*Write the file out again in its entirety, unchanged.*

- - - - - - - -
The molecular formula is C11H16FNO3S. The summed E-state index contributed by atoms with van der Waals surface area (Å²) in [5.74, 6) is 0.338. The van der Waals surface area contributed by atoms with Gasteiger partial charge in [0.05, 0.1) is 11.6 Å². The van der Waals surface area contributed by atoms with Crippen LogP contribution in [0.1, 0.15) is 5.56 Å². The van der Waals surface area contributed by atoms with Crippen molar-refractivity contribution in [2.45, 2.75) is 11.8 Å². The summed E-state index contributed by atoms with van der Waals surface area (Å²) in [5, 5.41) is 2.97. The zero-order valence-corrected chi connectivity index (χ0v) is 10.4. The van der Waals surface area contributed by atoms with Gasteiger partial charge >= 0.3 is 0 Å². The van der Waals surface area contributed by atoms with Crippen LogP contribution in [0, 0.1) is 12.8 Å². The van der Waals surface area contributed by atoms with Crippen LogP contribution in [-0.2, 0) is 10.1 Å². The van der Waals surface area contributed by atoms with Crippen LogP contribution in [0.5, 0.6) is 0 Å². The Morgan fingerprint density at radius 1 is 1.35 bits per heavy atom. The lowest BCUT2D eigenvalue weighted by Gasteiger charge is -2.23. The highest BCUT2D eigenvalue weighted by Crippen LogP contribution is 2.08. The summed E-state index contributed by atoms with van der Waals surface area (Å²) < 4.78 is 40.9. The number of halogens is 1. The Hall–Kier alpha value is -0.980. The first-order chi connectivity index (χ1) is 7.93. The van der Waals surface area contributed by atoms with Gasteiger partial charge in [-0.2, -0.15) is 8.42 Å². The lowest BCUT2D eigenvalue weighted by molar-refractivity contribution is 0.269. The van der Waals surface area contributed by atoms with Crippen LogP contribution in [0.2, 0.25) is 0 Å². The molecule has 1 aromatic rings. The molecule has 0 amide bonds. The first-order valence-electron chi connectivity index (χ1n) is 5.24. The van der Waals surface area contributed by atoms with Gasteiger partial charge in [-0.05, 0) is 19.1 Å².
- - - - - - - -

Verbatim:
The molecular formula is C11H16FNO3S. The summed E-state index contributed by atoms with van der Waals surface area (Å²) in [5.74, 6) is 0.338. The van der Waals surface area contributed by atoms with Gasteiger partial charge in [0.05, 0.1) is 11.6 Å². The van der Waals surface area contributed by atoms with Crippen LogP contribution in [0.1, 0.15) is 5.56 Å². The van der Waals surface area contributed by atoms with Crippen molar-refractivity contribution in [2.45, 2.75) is 11.8 Å². The summed E-state index contributed by atoms with van der Waals surface area (Å²) in [5, 5.41) is 2.97. The zero-order valence-corrected chi connectivity index (χ0v) is 10.4. The van der Waals surface area contributed by atoms with Gasteiger partial charge >= 0.3 is 0 Å². The van der Waals surface area contributed by atoms with Crippen LogP contribution in [0, 0.1) is 12.8 Å². The van der Waals surface area contributed by atoms with Crippen LogP contribution in [-0.2, 0) is 10.1 Å². The van der Waals surface area contributed by atoms with Crippen LogP contribution in [0.5, 0.6) is 0 Å². The Morgan fingerprint density at radius 1 is 1.35 bits per heavy atom. The lowest BCUT2D eigenvalue weighted by Gasteiger charge is -2.23. The highest BCUT2D eigenvalue weighted by Crippen LogP contribution is 2.08. The summed E-state index contributed by atoms with van der Waals surface area (Å²) < 4.78 is 40.9. The number of halogens is 1. The Hall–Kier alpha value is -0.980. The first-order chi connectivity index (χ1) is 7.93. The van der Waals surface area contributed by atoms with Gasteiger partial charge in [-0.2, -0.15) is 8.42 Å². The lowest BCUT2D eigenvalue weighted by molar-refractivity contribution is 0.269. The van der Waals surface area contributed by atoms with Crippen LogP contribution in [0.2, 0.25) is 0 Å². The molecule has 1 aromatic rings. The molecule has 0 amide bonds. The first-order valence-electron chi connectivity index (χ1n) is 5.24. The van der Waals surface area contributed by atoms with Gasteiger partial charge in [-0.05, 0) is 19.1 Å².